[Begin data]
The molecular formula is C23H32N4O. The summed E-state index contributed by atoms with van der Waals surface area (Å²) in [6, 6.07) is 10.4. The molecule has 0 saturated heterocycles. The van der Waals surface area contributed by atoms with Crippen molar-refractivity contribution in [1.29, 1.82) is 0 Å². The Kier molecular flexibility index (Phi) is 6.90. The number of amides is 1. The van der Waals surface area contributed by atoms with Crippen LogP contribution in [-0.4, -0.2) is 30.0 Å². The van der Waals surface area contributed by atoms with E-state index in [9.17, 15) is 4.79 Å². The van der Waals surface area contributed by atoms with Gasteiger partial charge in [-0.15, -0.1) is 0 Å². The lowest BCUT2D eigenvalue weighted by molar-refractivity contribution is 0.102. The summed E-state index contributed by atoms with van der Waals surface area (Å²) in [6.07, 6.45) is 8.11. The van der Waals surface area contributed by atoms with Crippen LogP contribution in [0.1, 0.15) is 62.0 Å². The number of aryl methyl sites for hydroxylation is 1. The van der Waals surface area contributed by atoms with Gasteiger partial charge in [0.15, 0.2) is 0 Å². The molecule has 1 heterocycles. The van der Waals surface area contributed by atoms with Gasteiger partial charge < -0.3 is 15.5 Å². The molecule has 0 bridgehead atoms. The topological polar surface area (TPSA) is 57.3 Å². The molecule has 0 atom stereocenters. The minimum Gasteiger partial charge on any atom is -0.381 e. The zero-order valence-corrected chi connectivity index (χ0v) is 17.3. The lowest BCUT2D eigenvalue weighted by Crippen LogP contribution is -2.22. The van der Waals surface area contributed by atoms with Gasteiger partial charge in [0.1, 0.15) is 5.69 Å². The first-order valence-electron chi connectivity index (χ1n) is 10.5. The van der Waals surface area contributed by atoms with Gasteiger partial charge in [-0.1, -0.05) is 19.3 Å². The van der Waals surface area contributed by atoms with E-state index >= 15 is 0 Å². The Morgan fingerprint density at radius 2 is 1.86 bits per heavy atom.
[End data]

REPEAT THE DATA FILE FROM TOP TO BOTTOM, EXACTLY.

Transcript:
The molecular formula is C23H32N4O. The summed E-state index contributed by atoms with van der Waals surface area (Å²) in [6, 6.07) is 10.4. The molecule has 0 saturated heterocycles. The van der Waals surface area contributed by atoms with Crippen molar-refractivity contribution in [1.29, 1.82) is 0 Å². The Kier molecular flexibility index (Phi) is 6.90. The number of amides is 1. The van der Waals surface area contributed by atoms with Crippen LogP contribution in [-0.4, -0.2) is 30.0 Å². The van der Waals surface area contributed by atoms with E-state index in [9.17, 15) is 4.79 Å². The van der Waals surface area contributed by atoms with Gasteiger partial charge in [-0.15, -0.1) is 0 Å². The lowest BCUT2D eigenvalue weighted by molar-refractivity contribution is 0.102. The summed E-state index contributed by atoms with van der Waals surface area (Å²) in [6.07, 6.45) is 8.11. The van der Waals surface area contributed by atoms with Crippen LogP contribution in [0.1, 0.15) is 62.0 Å². The number of aryl methyl sites for hydroxylation is 1. The van der Waals surface area contributed by atoms with Gasteiger partial charge in [0.15, 0.2) is 0 Å². The molecule has 1 heterocycles. The van der Waals surface area contributed by atoms with Gasteiger partial charge < -0.3 is 15.5 Å². The molecule has 0 bridgehead atoms. The topological polar surface area (TPSA) is 57.3 Å². The molecule has 0 atom stereocenters. The minimum Gasteiger partial charge on any atom is -0.381 e. The zero-order valence-corrected chi connectivity index (χ0v) is 17.3. The lowest BCUT2D eigenvalue weighted by Crippen LogP contribution is -2.22. The van der Waals surface area contributed by atoms with Gasteiger partial charge in [0.1, 0.15) is 5.69 Å². The first-order valence-electron chi connectivity index (χ1n) is 10.5. The van der Waals surface area contributed by atoms with Gasteiger partial charge in [-0.1, -0.05) is 19.3 Å². The van der Waals surface area contributed by atoms with E-state index >= 15 is 0 Å². The Morgan fingerprint density at radius 2 is 1.86 bits per heavy atom.